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Reggae's Mad Scientist

The sounds inside Lee "Scratch" Perry's head changed the world - reggae and rap wouldn't exist without him and he did it all without ever learning to play an instrument or make a damn bit of sense

Lee "Scratch" Perry performs in London.
Philip Ryalls/Redferns
July 8, 2010

Just before dawn, in the garage of his mansion, set high above a medieval village in the Swiss Alps, Lee "Scratch" Perry balances precariously on the top step of a ladder and spray paints an abstract self-portrait. Dozens of medals and pendants hang from his army jacket and jangle as one of reggae's founding fathers stretches his wiry frame to reach the canvas. His foot taps to the beat of a dark dub track he created more than 30 years ago. His black biker boots are covered with a mosaic of shattered mirror pieces that he has glued to the leather. His mohawk and beard are painted cardinal red. "Being a madman is good thing!" Perry shouts over the music. "It keeps people away. When they think you are crazy, they don't come around and take your energy, making you weak. I am the Upsetter! Sutler, you were born to suffer! I am the Upsetter!"

It is a title Perry conferred on himself with his 1968 Jamaican single "I Am the Upsetter." It is also a perfect description of Perry's historic, confrontational impact as a record producer, in the late Sixties and Seventies, on reggae and beyond. Perry cannot read or write music, but with his intuitive ear for the natural complexities of reggae rhythms and the spiritual rebellion in R&B voices, Perry produced Bob Marley and the Wailers' best early recordings – Seventies sessions including the righteous anthems "Soul Rebel," "Small Axe" and "Duppy Conqueror" – and the mid-Seventies Rasta-protest classics War Ina Babylon by Max Romeo and Police and Thieves by Junior Murvin. Meanwhile, Perry's pursuit of extremes on his seminal dub releases – mesmeric rhythm tracks chopped and rebuilt with primitive electronics and confounding logic – laid the foundations for hip-hop, electronica and the entire remix industry.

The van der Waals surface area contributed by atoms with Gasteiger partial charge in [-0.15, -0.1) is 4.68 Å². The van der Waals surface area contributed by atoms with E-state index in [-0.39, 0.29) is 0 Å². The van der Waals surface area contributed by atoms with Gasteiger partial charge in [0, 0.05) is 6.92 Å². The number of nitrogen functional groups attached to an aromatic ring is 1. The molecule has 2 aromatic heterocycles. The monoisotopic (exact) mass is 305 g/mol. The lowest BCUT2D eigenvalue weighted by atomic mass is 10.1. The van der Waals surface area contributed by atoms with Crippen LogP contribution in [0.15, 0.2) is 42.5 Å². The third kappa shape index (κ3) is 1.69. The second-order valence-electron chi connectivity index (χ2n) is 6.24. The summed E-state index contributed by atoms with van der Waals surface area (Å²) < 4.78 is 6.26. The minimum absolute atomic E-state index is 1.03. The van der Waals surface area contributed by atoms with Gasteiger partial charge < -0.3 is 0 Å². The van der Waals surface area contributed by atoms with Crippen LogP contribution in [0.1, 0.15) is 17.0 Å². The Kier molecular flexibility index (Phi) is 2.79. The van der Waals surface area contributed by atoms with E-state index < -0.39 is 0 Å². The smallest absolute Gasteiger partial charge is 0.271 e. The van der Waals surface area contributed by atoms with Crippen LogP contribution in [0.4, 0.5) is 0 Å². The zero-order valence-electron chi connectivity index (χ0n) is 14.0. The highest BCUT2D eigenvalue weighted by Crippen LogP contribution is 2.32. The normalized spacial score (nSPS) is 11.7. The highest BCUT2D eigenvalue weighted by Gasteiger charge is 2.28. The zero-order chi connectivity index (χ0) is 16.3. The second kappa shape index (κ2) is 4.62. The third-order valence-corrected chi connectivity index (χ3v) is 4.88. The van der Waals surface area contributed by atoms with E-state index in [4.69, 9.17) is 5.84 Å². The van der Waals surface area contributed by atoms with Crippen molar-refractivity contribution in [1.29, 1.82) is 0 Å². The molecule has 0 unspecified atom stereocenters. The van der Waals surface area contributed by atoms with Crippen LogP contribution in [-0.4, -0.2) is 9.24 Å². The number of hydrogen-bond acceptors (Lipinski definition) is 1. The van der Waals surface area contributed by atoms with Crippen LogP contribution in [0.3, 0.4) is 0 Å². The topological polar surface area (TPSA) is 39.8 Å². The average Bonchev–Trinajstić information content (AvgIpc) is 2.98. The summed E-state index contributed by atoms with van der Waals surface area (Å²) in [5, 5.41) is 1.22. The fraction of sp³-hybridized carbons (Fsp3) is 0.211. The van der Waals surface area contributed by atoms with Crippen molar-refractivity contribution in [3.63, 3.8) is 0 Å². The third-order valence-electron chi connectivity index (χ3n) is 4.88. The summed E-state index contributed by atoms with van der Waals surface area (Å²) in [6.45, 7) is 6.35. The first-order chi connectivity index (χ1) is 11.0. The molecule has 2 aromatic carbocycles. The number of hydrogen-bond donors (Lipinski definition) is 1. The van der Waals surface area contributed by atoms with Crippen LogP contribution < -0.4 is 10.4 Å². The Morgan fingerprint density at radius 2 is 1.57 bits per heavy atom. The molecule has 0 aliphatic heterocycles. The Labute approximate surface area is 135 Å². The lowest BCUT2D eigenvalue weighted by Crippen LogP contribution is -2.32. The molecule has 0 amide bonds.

"You could never put your finger on Lee Perry – he's the Salvador Dali of music," says Keith Richards, who has been working on some recordings with Perry. "He's a mystery. The world is his instrument. You just have to listen. More than a producer, he knows how to inspire the artist's soul. Like Phil Spector, he has a gift of not only hearing sounds that come from nowhere else, but also translating those sounds to the musicians. Scratch is a shaman."

Along the way, the 74-year-old Perry has also been called a madman, charlatan, con man and prophet; but mostly, he is just an obsessive-compulsive artist who believes that he is a vessel for the divine, placed on this earth to spread a gospel of peace, harmony and positive vibrations. "They say man is not perfect," he says. "Well, then I say I don't want to be a human being! Because I have to be perfect. You must believe you have a guardian angel, only then can you be perfect too."

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